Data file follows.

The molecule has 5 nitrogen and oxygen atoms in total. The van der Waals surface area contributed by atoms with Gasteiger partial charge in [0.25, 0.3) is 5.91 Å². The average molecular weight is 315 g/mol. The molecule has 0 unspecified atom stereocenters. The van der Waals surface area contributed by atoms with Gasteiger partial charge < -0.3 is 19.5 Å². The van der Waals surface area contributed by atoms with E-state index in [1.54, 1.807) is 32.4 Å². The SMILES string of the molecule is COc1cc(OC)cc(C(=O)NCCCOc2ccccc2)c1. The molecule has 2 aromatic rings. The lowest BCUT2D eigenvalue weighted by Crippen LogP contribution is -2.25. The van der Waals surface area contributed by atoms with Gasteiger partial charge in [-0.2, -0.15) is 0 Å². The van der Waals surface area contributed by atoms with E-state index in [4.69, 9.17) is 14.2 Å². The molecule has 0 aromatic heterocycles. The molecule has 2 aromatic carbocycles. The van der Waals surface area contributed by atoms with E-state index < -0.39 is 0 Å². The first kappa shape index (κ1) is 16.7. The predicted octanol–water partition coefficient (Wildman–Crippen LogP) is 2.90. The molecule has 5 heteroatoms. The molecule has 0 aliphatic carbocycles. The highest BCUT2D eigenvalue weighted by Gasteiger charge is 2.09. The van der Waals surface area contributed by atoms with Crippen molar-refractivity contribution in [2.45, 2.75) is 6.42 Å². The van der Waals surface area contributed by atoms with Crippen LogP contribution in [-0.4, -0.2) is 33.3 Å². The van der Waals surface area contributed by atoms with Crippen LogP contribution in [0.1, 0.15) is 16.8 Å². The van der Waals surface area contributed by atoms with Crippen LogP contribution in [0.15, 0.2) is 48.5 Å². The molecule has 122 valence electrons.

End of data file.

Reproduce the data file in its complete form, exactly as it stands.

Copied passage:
The molecule has 5 nitrogen and oxygen atoms in total. The van der Waals surface area contributed by atoms with Gasteiger partial charge in [0.25, 0.3) is 5.91 Å². The average molecular weight is 315 g/mol. The molecule has 0 unspecified atom stereocenters. The van der Waals surface area contributed by atoms with Gasteiger partial charge < -0.3 is 19.5 Å². The van der Waals surface area contributed by atoms with E-state index in [1.54, 1.807) is 32.4 Å². The SMILES string of the molecule is COc1cc(OC)cc(C(=O)NCCCOc2ccccc2)c1. The molecule has 2 aromatic rings. The lowest BCUT2D eigenvalue weighted by Crippen LogP contribution is -2.25. The van der Waals surface area contributed by atoms with Gasteiger partial charge in [-0.2, -0.15) is 0 Å². The van der Waals surface area contributed by atoms with E-state index in [4.69, 9.17) is 14.2 Å². The molecule has 0 aromatic heterocycles. The molecule has 2 aromatic carbocycles. The van der Waals surface area contributed by atoms with E-state index < -0.39 is 0 Å². The first kappa shape index (κ1) is 16.7. The predicted octanol–water partition coefficient (Wildman–Crippen LogP) is 2.90. The molecule has 5 heteroatoms. The molecule has 0 aliphatic carbocycles. The highest BCUT2D eigenvalue weighted by Gasteiger charge is 2.09. The van der Waals surface area contributed by atoms with Crippen molar-refractivity contribution in [2.45, 2.75) is 6.42 Å². The van der Waals surface area contributed by atoms with Crippen LogP contribution in [-0.4, -0.2) is 33.3 Å². The van der Waals surface area contributed by atoms with Crippen LogP contribution in [0.1, 0.15) is 16.8 Å². The van der Waals surface area contributed by atoms with Crippen LogP contribution in [0.15, 0.2) is 48.5 Å². The molecule has 122 valence electrons.